Command comparisons

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# 1  
Old 07-01-2011
Error Command comparisons

Hi guys,
Im trying to figure out what is the difference between using a | and the command xargs ... examples of usage:

1) ls * | wc -w => this gives you the number of files in the current directory including all subdirectories

2) find . “*.log” | xargs grep ERROR => this gives you all the occurrences of ERROR in all .log files in the current directory and all subdirectories

PLUS! what is the difference of the above commands to this one below and why should I use one instead of the other:

find . “*.log” -exec grep ERROR ‘{}' \;

Any help will be very much appreciated.
# 2  
Old 07-01-2011
why dont you read manual page ?

man xargs

Avoid "Urgent help needed" in the Thread, otherwise it will be closed by admin.
# 3  
Old 07-01-2011
I did read the man page for xargs but i don't have the basis to compare it with |.
im sorry bout the thread title, i didn't know it wasn't allowed im a real newbie here.
# 4  
Old 07-01-2011
The below page gives answers for all your qeustion

Unix Xargs
# 5  
Old 07-01-2011
Being new is no excuse. You have to accept the rules when you register. Accepting without reading them is your own fault and does not exempt you from following them.
# 6  
Old 07-01-2011

There are some funny quote characters here like it has come from a Windows editor. Also the "-name" parameter is missing.
find . “*.log” | xargs grep ERROR
find . “*.log” –exec grep ERROR ‘{}’ \;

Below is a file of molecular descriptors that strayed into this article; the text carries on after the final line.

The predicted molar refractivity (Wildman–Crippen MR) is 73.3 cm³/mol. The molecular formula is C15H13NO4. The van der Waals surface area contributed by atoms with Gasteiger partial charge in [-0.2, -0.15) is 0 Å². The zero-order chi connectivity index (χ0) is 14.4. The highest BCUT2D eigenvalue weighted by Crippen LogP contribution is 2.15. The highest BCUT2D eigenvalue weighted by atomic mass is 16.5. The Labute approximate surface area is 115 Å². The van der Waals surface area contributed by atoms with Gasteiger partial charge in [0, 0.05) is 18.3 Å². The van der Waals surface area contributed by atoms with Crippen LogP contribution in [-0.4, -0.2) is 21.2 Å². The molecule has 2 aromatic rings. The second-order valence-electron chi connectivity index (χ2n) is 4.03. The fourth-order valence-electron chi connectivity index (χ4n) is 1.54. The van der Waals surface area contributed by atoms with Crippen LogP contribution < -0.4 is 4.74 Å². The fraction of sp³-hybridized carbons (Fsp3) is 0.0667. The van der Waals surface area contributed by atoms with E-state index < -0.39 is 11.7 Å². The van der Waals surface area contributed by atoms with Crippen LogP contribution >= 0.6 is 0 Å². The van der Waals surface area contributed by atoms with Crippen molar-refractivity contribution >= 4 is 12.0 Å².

You probably mean:
find . -type f -name '*.log' | xargs grep "ERROR"
find . -type f -name '*.log' -exec grep "ERROR" {} \;

On many modern versions of "find" the "+" syntax is actually fastest of all:
find . -type f -name '*.log' -exec grep "ERROR" \+

ls * | wc –w => this gives you the number of files in the current directory including all subdirectories
Sort of true. It does however exclude filenames starting with a period (e.g. .profile). It also sorts each directory to alphabetical order which is a bit of a waste if all you wanted to do was count them. It also gives an incorrect count if any filename contains a space character because you are counting "words". You also count directory files but because "including all subdirectories" is ambiguous it's hard to tell whether this is intentional.

This is a more efficient and accurate way to count every type of file (including directory files)
find . -print |wc -l
Or if your "find" allows the syntax:
find . | wc -l

Or if you just want to count all files:
find . -type f | wc -l

Last edited by methyl; 07-01-2011 at 09:10 AM..
# 7  
Old 07-01-2011
Thanks guys to all the reply. Really appreciate it. again my apologies.
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